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Tax Reform — Figuring it Out is Taxing

Posted By Administration, Monday, November 20, 2017

The House has passed its tax reform bill. The count: 227 yes, 205 no. A whopping 13 Republicans voted no. That’s kind of a surprise. What isn’t a surprise? No Democrats voted yes.

The bill — which has been analyzed in this publication already — simplifies the tax code and puts $1.5 trillion in tax cuts into play. Democrats say it’s a boon for corporations and the rich. Republicans say no way, the real beneficiary is the middle class and small business.

House Speaker Paul Ryan said, “Passing this bill is the single biggest thing we can do to grow the economy, restore opportunity, and help these middle-income families who are struggling. This is something that’s going to refresh our confidence in ourselves and our confidence in each other.”

Minority Leader Nancy Pelosi — as expected — disagrees and says most Americans are going to get a raw deal with this one. “This tax scam won’t create jobs. It won’t raise wages. . . . It will only fill the coffers of donors and the fat cats,” she said.

Shortly after the House passed the bill the Senate Finance Committee voted to send the Senate version of tax reform to the Senate floor. And that bill — which we have also analyzed — now includes a repeal of the Affordable Care Act’s individual mandate.

That move went over like a lead balloon with Democrats.

Senate Minority Leader Charles Schumer said “Republicans just can’t help themselves. They’re so determined to provide tax giveaways to the rich that they’re willing to raise premiums on millions of middle-class Americans and kick 13 million people off their health care.”

Oregon Sen. Ron Wyden is the ranking Democrat on the committee and he also pointed out the loss of the individual mandate “will cause millions to lose their healthcare and millions more to pay higher premiums.” He then asked for additional time to submit more amendments to the bill but committee chairman Sen Orrin Hatch of Utah said no. Amendments can be done on the Senate floor. 

That’s just one battle the bill will face on the floor when the full Senate takes it up after Thanksgiving. With a slim majority of 52 to 48 and the for-sure-prospect that no Democrats will vote for the bill, Republicans cannot afford too many defections if it has any chance to pass.

More controversy was generated on the Senate’s bill when Congress’ Joint Committee on Taxation did an analysis and found — over the next decade — it gives large tax cuts to the rich and raises taxes on families earning $10,000 to $75,000.

 

The committee’s analysis of changes in the federal tax rate in the Senate plan between 2021 and 2027:

Less than $10,000

2021 — down 4%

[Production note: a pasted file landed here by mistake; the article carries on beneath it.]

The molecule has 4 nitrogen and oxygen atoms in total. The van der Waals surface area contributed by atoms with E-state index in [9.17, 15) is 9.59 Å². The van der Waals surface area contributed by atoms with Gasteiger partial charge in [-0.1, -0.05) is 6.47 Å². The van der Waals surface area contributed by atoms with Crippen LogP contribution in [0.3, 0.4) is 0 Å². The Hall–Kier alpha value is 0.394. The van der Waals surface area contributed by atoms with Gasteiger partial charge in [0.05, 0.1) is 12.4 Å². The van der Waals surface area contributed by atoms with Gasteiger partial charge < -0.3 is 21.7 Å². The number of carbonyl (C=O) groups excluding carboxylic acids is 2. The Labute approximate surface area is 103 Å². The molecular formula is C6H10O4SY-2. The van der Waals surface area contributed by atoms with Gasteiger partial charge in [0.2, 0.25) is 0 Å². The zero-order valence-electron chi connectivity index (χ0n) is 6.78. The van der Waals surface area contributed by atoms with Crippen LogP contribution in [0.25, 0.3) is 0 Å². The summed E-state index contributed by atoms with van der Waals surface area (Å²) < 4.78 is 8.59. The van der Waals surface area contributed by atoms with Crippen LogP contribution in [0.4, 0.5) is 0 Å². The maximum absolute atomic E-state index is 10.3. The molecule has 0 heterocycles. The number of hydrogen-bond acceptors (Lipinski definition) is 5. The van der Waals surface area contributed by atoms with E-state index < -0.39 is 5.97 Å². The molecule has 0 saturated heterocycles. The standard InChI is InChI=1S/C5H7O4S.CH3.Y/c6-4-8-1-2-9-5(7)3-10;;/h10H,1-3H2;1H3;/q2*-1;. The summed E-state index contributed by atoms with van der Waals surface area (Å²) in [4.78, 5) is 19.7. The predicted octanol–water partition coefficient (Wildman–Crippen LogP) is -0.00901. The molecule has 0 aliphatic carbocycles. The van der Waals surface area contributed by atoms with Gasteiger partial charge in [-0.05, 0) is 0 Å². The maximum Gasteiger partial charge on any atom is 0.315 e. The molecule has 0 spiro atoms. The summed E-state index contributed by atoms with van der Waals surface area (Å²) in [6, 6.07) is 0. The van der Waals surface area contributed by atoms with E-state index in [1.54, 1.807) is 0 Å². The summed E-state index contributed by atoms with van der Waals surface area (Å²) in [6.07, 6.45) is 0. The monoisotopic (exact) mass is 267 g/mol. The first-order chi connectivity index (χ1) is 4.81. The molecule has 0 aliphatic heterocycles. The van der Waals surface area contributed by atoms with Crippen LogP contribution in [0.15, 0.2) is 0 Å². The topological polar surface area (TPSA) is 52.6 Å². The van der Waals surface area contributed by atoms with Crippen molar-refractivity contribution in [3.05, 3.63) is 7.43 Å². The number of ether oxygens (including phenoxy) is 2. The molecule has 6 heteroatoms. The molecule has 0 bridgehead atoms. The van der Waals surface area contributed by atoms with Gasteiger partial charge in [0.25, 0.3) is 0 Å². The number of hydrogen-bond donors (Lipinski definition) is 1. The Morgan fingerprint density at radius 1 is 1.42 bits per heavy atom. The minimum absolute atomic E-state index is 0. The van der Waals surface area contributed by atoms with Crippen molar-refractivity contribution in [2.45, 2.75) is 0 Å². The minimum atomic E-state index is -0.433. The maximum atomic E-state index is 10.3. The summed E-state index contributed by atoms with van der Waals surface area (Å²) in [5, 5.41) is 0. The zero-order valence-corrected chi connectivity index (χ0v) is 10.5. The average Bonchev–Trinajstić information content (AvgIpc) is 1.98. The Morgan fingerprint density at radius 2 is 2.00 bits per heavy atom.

2027 — up 6.5%

 

$10,000 to $20,000

2021 — currently it’s down 1.6% under this bill it goes to a 0.6% drop

2027 — It goes from a 0.8% reduction to an increase of 0.7%

 

$20,000 to $30,000

2021 — even

2027 — up 13.3%

 

$30,000 to $40,000

2021 — down 3.2%

2027 — up 7.8%

 

$40,000 to $50,000

2021 — down 4.9%

2027 — up 4.2%

 

$50,000 to $75,000

2021 — down 6.9%

2027 — up 1.1%

 

$75,000 to $100,000

2021 — down 7%

2027 — down 0.2%

 

$100,000 to $200,000

2021 — down 6.2%

2027 — down 0.3%

 

$200,000 to $500,000

2021 — down 7.5%

2027 — down 0.4%

 

$500,000 to $1 million

2021 — down 8.5%

2027 — down 0.5%

 

$1 million and over

2021 — down 4.2%

2027 — down 0.7%

 

Hatch completely disagrees and said the committee used bad accounting methods to come to its conclusions. “Anyone who says we’re hiking taxes on low-income families is misstating the facts. Obviously, we have no intention of raising taxes on those families. Every Republican on this committee has been committed to providing tax cuts for every income cohort,” he said.

Hatch may not be worried but the people — says a Quinnipiac University poll — are concerned. It asked a series of questions to Democrats, Republicans and Independents.

 

Question 1: Who do you expect this to benefit most (percentages approximate):

All

5% — low income

24% — middle income

60% — the wealthy

 

Just Democrats

2% — low income

3% — middle income

80% — the wealthy

 

Just Republicans

15% — low income

55% — middle income

23% — the wealthy

 

Just Independents

4% — low income

23% — middle income

65% — the wealthy

 

Question 2: Do you think the plan favors the rich at the expense of the middle class (percentages approximate):

All — 62%

Just Democrats — 85%

Just Republicans — 24%

Just Independents — 60%

 

Source links: The Washington Post — link 1, link 2, link 3, US News, The Hill

Tags:  Insurance Content  Insurance Industry  Insurance News  Tax Reform — Figuring it Out is Taxing  Weekly Industry News 

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